Israel has adopted some of the most stringent measures to contain Covid-19, effectively sealing off its borders and, together with the Palestinian authorities, locking down the West Bank and Gaza.

So far 126 people have tested positive while more than 20,000 people are in self-quarantine. A further 35 have been diagnosed in the West Bank.

Likening the coronavirus to the Spanish Flu in 1918 which killed as many as 50 million people worldwide, Mr Netanyahu called for an “emergency national unity government, without hesitations” for a limited time adding ”together we will save tens of thousands of citizens”.

Mr Gantz, the country’s former army chief and head of the centrist alliance Blue and White party, spoke to Mr Netanyahu Thursday night and urged “their two parties’ negotiating teams meet as quickly as possible”. So far, though, no agreement has been made.

Israel has limped through the past year with a caretaker government following three inconclusive elections after which no side has been able to form a big enough coalition to sweep the 61 seats of the 120-seat Knesset needed to rule.

The last vote on 2 March also showed no obvious winner.

At the heart of the deadlock is the reluctance of several parties including Blue and White to join forces with Mr Netanyahu’s Likud while he is the party chief and premier.

Mr Netanyahu is due to be in court in the coming days to stand trial across three corruption cases.

Without a proper government, the country has been able to form a proper budget or push through specific legislation.

Many fear this could hurt Israel’s ability to stop the virus and so sides have been pushed to hammer out a compromise.

In a bid to stem the virus, Israel barred foreigners from entering the country unless they can prove they can self-isolate for two weeks, effectively shutting off the country.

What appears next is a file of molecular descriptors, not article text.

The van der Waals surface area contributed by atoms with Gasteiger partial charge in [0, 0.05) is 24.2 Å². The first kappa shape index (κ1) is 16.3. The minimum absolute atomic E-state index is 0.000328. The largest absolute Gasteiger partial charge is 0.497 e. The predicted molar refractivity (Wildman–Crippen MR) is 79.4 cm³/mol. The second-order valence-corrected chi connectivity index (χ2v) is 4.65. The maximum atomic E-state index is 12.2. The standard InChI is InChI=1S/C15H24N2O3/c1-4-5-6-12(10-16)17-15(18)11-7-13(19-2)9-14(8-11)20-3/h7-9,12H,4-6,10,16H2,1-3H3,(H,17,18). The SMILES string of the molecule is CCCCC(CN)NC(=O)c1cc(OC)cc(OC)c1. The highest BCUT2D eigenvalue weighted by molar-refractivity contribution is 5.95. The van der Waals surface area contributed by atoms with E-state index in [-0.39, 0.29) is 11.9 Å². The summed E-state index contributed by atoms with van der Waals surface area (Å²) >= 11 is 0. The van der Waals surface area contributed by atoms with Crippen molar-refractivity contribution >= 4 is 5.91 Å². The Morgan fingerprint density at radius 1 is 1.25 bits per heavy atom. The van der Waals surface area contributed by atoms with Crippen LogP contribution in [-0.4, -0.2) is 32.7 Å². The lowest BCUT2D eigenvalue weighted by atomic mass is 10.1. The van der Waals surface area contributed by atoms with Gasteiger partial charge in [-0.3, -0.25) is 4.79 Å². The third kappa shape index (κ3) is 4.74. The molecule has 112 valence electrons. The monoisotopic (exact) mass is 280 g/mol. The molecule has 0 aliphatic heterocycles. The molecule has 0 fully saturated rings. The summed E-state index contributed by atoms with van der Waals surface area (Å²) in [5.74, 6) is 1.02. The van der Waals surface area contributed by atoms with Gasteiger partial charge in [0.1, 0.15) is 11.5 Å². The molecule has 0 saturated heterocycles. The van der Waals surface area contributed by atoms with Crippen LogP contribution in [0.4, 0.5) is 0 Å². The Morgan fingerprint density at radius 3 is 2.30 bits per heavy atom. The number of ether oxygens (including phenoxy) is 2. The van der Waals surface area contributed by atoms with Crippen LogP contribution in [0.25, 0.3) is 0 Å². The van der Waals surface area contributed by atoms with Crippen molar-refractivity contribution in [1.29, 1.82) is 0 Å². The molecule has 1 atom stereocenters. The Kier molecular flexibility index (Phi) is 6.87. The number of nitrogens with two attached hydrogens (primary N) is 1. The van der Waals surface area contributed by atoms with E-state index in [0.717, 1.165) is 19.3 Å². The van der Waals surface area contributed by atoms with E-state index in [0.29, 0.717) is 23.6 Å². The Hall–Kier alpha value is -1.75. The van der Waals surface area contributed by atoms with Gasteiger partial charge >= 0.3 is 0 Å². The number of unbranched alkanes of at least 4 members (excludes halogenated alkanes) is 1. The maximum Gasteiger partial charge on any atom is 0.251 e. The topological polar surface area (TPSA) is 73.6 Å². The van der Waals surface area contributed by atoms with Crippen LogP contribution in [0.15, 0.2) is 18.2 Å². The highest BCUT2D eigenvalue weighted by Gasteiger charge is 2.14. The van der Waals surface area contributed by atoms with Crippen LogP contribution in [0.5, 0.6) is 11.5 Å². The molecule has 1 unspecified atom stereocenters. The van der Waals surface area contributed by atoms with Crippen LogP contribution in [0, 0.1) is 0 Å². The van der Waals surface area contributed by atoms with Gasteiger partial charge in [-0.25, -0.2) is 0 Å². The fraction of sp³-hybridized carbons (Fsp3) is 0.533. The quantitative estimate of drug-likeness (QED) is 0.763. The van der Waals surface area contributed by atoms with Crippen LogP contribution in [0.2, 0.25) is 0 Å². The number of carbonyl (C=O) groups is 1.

All Israelis are required to go into self-isolation when they return home from any destination.

Christian, Muslim and Jewish leaders in Jerusalem meanwhile said services would continue to be held in the Holy Land but moved to limit indoor gatherings after the Israeli Health Ministry said they should not exceed 100 people.

At the Western Wall in Jerusalem, the holiest site where Jews can pray, authorities are set to limit entrance to an enclosed area and set up tents that accommodate up to 100 people.

The Waqf authorities, which manage the Islamic edifices on Haram ash-Sharif or Temple Mount meanwhile, disinfected the Al-Aqsa compound.

On Wednesday Lebanon also ratcheted up efforts by officially banning all entry and exit to and from Italy, Iran, South Korea and China, and is giving Lebanese nationals and their families four days to return from France, Egypt, Syria, Iraq, Germany, Spain and the UK. After this, all entry to and exit from those countries will also be banned.

However, on the same day the ban was issued, a flight from Iran was able to land at Beirut’s Rafik Hariri International Airport, drawing the fury of many Lebanese on social media.